Our client produces branded documents for customers who sign up via their web site. New users to their website enter various details including email address, company address and telephone number and can produce a branded document for use within their business. One piece of information which needs to be supplied by the user is a company logo. Obtaining the company logo can be time consuming for the user and the logo is usually available on the company’s own website.
Our client wished to make the whole sign-up process less time-consuming and approached us to make the process more efficient. Uploading of a logo seemed to be the part of the process which caused the most issues. If this part of the process could be streamlined then it may make the sign-up easier for new customers and reduce drop-outs during this process.
Our solution to this problem was to investigate how we could improve the logo upload process. Since the users signing up were business users their email addresses contained the domain name of their business (e.g. email@example.com or jane@jane_doe_inc.co.uk). Given that most businesses have websites and we had the email address of the user it became clear that from the email address we could find the user’s web site (e.g. firstname.lastname@example.org would have a website of www.acme.com). Almost all business websites contain the company logo of that business. Therefore, from a user email address we may be able to retrieve the company logo without the need for the user to manually upload the logo.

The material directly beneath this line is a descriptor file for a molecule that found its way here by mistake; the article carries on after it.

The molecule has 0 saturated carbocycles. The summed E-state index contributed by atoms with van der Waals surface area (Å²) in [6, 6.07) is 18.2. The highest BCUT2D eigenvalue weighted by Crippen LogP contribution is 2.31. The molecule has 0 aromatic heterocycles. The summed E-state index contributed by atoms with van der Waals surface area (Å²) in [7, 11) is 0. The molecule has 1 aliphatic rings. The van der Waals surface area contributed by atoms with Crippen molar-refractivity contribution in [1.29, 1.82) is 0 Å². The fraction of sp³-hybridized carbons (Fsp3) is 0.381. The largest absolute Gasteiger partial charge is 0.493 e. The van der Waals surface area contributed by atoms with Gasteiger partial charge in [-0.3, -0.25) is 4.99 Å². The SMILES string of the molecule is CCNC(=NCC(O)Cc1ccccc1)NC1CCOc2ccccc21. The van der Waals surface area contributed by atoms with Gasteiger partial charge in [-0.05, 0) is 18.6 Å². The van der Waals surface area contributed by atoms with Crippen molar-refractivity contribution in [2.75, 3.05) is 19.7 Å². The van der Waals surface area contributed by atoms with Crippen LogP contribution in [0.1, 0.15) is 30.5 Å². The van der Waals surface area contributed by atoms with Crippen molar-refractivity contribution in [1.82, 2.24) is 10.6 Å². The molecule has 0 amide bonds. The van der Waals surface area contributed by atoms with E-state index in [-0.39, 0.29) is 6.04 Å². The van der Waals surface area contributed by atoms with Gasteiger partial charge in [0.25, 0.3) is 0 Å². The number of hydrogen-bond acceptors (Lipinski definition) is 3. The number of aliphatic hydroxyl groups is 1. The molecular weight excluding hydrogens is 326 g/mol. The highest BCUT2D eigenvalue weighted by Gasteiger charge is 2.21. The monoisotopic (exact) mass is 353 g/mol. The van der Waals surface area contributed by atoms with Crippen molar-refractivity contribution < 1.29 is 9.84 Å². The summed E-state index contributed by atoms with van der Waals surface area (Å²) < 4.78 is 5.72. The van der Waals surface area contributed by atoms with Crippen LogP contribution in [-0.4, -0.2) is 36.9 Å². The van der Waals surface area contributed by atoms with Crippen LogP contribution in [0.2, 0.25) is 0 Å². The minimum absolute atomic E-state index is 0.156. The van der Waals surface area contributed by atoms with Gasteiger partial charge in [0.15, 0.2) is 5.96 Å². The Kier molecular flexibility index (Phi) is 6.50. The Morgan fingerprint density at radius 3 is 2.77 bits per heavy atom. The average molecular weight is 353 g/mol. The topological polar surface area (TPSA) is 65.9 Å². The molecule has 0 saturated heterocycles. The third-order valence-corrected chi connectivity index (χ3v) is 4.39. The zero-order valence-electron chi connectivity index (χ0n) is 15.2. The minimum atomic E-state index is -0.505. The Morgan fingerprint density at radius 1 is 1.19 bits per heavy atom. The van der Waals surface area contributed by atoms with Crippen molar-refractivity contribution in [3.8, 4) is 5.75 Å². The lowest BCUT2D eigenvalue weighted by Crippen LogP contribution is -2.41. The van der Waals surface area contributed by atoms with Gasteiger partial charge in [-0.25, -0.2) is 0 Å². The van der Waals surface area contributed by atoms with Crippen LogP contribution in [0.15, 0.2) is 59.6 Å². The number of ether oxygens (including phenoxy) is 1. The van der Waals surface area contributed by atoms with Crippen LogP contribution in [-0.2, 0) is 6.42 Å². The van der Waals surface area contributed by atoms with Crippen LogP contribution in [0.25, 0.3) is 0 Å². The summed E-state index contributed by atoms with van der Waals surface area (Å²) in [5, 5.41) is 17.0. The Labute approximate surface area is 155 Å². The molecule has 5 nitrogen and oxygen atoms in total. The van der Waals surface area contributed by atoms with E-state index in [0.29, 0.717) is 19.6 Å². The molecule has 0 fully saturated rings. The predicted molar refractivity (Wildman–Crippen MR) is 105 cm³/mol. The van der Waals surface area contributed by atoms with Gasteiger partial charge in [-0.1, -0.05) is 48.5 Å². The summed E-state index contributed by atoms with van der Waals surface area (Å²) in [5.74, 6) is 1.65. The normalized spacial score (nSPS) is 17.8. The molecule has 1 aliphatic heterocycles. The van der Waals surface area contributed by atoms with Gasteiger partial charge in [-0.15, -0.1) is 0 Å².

This led to the interesting issue of how to determine which of the images on a website was, in fact, the company logo. In order to solve this problem a combination of machine learning algorithms, including clustering and classification, were used to provide an accurate indication of which of the images on a website were the logo. The algorithm was trained using a range of website logos and produced a useable logo in 70% to 85% of cases.